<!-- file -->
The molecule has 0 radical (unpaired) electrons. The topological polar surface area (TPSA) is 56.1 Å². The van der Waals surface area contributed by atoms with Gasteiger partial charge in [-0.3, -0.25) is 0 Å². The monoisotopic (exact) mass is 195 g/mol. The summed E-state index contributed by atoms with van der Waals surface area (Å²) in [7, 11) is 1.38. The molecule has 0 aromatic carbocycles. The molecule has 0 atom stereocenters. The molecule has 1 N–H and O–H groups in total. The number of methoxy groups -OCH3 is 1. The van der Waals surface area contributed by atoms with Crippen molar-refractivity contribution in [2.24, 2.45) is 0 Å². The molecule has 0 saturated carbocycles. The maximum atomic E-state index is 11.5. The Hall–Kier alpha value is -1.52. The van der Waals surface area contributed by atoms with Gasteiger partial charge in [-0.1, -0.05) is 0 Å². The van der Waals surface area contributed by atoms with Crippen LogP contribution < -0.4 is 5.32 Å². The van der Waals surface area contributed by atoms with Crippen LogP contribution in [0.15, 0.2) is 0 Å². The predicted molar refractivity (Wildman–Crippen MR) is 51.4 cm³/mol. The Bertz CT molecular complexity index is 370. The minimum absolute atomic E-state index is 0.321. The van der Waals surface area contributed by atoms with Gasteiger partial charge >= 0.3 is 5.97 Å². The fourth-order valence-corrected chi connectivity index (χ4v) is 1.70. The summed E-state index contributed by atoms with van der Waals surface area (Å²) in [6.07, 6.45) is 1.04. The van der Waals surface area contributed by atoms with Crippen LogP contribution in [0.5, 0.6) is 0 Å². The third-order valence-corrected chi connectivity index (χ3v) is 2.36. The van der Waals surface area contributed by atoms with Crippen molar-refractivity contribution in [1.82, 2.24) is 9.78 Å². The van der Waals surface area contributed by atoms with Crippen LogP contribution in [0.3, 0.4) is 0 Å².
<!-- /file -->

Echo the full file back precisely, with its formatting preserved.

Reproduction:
The molecule has 0 radical (unpaired) electrons. The topological polar surface area (TPSA) is 56.1 Å². The van der Waals surface area contributed by atoms with Gasteiger partial charge in [-0.3, -0.25) is 0 Å². The monoisotopic (exact) mass is 195 g/mol. The summed E-state index contributed by atoms with van der Waals surface area (Å²) in [7, 11) is 1.38. The molecule has 0 aromatic carbocycles. The molecule has 0 atom stereocenters. The molecule has 1 N–H and O–H groups in total. The number of methoxy groups -OCH3 is 1. The van der Waals surface area contributed by atoms with Crippen molar-refractivity contribution in [2.24, 2.45) is 0 Å². The molecule has 0 saturated carbocycles. The maximum atomic E-state index is 11.5. The Hall–Kier alpha value is -1.52. The van der Waals surface area contributed by atoms with Gasteiger partial charge in [-0.1, -0.05) is 0 Å². The van der Waals surface area contributed by atoms with Crippen LogP contribution < -0.4 is 5.32 Å². The van der Waals surface area contributed by atoms with Crippen LogP contribution in [0.15, 0.2) is 0 Å². The predicted molar refractivity (Wildman–Crippen MR) is 51.4 cm³/mol. The Bertz CT molecular complexity index is 370. The minimum absolute atomic E-state index is 0.321. The van der Waals surface area contributed by atoms with Gasteiger partial charge >= 0.3 is 5.97 Å². The fourth-order valence-corrected chi connectivity index (χ4v) is 1.70. The summed E-state index contributed by atoms with van der Waals surface area (Å²) in [6.07, 6.45) is 1.04. The van der Waals surface area contributed by atoms with Crippen LogP contribution in [0.5, 0.6) is 0 Å². The third-order valence-corrected chi connectivity index (χ3v) is 2.36. The van der Waals surface area contributed by atoms with Crippen molar-refractivity contribution in [1.82, 2.24) is 9.78 Å². The van der Waals surface area contributed by atoms with Crippen LogP contribution in [0.3, 0.4) is 0 Å².